Natural law is divided into two different aspects. There is the natural law theory of morality which dictates what is right and what is wrong and there is the natural law of positivity which dictates what is legal and what is illegal. These two aspects of natural law are independent of each other.
The two aspects carry rival views of what is law and the relationship between law and justice. The function of any legal entity is to safeguard justice. Legal systems have a function to secure justice. Everything including non-living things has their purpose for existence, and the fulfillment of anything is the achievement of its function. The fulfillment for people is their entire happiness. Entire happiness is in our nature; it is in what we humans do best. Human beings have virtues that help in fulfilling their true nature. Natural law is, therefore, a set of truths about morality and justice that human beings must follow to live a good happy life.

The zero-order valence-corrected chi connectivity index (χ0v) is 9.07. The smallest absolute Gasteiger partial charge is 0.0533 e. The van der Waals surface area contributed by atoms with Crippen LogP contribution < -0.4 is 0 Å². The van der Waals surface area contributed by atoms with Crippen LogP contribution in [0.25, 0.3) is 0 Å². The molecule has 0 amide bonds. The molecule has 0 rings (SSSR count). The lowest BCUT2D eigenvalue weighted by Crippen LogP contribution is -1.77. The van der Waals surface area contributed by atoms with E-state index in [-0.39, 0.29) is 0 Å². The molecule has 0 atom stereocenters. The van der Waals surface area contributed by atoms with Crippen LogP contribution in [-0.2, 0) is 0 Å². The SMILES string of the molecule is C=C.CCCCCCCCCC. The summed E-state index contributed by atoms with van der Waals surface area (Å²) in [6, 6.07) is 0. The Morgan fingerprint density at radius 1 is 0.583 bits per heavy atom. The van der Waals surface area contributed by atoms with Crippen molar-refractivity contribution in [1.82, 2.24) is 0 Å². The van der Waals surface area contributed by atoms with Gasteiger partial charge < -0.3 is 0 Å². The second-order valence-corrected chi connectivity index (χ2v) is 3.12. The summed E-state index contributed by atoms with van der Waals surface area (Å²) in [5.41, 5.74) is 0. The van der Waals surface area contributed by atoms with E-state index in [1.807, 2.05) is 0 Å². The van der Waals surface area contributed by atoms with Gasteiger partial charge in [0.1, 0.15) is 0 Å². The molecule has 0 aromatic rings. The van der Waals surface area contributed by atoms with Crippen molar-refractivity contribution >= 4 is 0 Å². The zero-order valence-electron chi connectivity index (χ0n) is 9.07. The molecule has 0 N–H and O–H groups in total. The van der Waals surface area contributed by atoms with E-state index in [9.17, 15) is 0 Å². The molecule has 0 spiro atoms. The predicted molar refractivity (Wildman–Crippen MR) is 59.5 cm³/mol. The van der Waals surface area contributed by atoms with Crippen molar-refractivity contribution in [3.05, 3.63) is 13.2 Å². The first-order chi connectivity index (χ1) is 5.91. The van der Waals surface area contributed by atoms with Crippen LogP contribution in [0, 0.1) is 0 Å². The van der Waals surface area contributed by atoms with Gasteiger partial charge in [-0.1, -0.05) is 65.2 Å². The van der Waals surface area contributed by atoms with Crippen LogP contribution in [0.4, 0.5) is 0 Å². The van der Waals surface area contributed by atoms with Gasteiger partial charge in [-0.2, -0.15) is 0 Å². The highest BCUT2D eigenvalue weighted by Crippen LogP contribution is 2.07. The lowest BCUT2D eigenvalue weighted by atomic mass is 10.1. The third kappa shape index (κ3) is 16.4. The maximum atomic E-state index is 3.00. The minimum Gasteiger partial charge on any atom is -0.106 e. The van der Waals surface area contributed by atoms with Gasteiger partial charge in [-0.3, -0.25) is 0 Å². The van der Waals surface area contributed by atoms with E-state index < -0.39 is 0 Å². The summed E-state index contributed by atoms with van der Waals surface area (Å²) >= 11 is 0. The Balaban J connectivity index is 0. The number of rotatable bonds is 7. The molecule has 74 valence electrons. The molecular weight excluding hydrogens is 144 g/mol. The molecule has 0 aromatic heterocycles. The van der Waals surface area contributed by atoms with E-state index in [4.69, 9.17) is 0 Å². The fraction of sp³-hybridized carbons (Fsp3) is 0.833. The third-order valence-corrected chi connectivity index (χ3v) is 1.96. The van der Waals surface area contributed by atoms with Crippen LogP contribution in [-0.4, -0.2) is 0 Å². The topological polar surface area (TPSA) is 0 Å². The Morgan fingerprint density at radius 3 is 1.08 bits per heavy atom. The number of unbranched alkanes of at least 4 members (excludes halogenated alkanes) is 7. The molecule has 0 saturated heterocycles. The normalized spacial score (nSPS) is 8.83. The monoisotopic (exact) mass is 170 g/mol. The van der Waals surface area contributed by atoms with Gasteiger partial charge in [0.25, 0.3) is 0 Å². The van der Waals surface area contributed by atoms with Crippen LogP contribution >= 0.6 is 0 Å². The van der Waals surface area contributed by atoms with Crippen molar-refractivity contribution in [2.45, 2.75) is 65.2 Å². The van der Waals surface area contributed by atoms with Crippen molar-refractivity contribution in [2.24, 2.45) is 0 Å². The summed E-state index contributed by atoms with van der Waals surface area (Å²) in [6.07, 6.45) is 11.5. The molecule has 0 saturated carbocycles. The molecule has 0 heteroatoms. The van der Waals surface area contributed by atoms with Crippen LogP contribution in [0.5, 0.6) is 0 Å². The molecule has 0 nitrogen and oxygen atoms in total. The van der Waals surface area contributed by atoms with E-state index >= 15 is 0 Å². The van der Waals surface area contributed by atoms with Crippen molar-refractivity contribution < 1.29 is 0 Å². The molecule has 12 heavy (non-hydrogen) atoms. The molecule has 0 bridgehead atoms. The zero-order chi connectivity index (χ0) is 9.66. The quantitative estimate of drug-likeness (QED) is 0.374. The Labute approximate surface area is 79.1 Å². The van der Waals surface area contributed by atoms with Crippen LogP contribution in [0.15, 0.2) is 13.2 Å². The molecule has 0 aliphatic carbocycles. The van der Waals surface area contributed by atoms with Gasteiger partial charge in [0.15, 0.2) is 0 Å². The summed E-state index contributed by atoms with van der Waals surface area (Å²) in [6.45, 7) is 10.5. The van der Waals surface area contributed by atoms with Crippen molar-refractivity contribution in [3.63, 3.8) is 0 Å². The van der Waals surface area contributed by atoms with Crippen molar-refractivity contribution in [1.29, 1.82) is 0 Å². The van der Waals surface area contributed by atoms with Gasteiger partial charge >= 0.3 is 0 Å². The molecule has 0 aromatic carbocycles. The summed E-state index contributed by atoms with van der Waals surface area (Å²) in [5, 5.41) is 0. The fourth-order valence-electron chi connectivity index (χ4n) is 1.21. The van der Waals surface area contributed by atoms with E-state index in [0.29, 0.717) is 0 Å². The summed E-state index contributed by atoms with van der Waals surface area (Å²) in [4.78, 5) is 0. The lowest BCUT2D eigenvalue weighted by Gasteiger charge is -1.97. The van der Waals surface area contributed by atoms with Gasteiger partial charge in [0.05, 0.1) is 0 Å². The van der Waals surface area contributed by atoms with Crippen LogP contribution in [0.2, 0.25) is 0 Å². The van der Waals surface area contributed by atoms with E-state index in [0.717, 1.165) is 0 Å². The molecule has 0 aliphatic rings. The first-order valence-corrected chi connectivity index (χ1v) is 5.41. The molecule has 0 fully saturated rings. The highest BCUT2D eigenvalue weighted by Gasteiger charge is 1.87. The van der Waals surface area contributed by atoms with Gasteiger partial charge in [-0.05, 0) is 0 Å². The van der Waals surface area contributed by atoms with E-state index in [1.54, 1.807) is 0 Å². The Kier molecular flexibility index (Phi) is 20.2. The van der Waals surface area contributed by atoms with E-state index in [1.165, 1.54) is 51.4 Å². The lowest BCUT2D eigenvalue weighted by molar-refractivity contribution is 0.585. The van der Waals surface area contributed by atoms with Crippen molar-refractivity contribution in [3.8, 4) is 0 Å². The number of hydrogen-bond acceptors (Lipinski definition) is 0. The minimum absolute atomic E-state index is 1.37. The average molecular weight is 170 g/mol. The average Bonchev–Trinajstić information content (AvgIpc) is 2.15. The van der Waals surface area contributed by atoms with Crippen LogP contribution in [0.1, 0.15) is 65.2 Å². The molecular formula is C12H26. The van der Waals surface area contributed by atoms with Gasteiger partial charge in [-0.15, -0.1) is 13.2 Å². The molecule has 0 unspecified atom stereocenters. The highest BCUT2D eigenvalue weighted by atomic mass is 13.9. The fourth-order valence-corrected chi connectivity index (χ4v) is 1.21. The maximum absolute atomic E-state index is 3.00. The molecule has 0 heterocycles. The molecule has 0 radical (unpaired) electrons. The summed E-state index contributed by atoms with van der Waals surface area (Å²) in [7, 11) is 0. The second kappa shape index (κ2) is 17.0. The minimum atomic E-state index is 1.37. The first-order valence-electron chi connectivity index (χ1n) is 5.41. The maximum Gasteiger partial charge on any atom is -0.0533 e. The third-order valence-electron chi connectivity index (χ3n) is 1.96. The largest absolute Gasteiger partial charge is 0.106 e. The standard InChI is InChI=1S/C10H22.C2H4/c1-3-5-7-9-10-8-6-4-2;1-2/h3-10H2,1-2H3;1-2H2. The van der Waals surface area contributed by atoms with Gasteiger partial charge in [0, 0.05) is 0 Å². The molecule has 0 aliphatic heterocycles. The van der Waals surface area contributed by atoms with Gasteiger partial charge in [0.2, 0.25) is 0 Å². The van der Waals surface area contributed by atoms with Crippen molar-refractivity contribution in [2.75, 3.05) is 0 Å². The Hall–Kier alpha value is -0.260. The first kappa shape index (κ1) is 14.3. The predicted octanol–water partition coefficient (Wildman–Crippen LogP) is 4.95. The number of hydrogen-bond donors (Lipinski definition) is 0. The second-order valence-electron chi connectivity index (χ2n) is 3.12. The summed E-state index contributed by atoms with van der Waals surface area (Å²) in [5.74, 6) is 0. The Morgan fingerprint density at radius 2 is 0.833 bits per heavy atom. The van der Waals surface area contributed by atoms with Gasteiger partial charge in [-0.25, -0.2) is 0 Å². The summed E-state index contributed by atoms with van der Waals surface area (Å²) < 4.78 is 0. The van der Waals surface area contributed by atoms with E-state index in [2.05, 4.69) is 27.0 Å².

As such, acts of immorality are against natural law and are therefore considered unnatural where unnatural means they are opposite to our purpose. In the same light, virtuous behavior is natural where natural means it is in-line with its purpose. Unjust laws are not considered to be laws, but serious perversions of law and are unnatural. Therefore, there is no moral authority or obligation to obey unjust laws. Natural law theory has many criticisms. One of the major criticisms is that for natural law theory, the term “nature” can easily be taken to mean different things by different people and by different circumstances. This should not be the case if the natural law theory is known by natural human reason.
Another problem concerns how we can determine the most important characteristics of human nature. If human beings are found to be essentially selfish, therefore one can easily conclude that lying is morally right. According to Aquinas, the order of natural moral law theory is there because God has put it there. It, therefore, is consistent that for the law to hold its water there has first to be the belief that God exists and rewards those who seek Him. But, then, what about those who do not believe in the existence of God? (Finnis, 2001) Natural law falls short again in establishing laws for the acceptable behavior for human beings and in the same way establish laws for the behavior of animals. This is inconsistent with human behavior is shaped by his environment such as training and education which can be deliberate or not deliberate. Law is expressed as the desire to do something backed by a legal use of force or a threat of punishment. The source is an essential part of anything.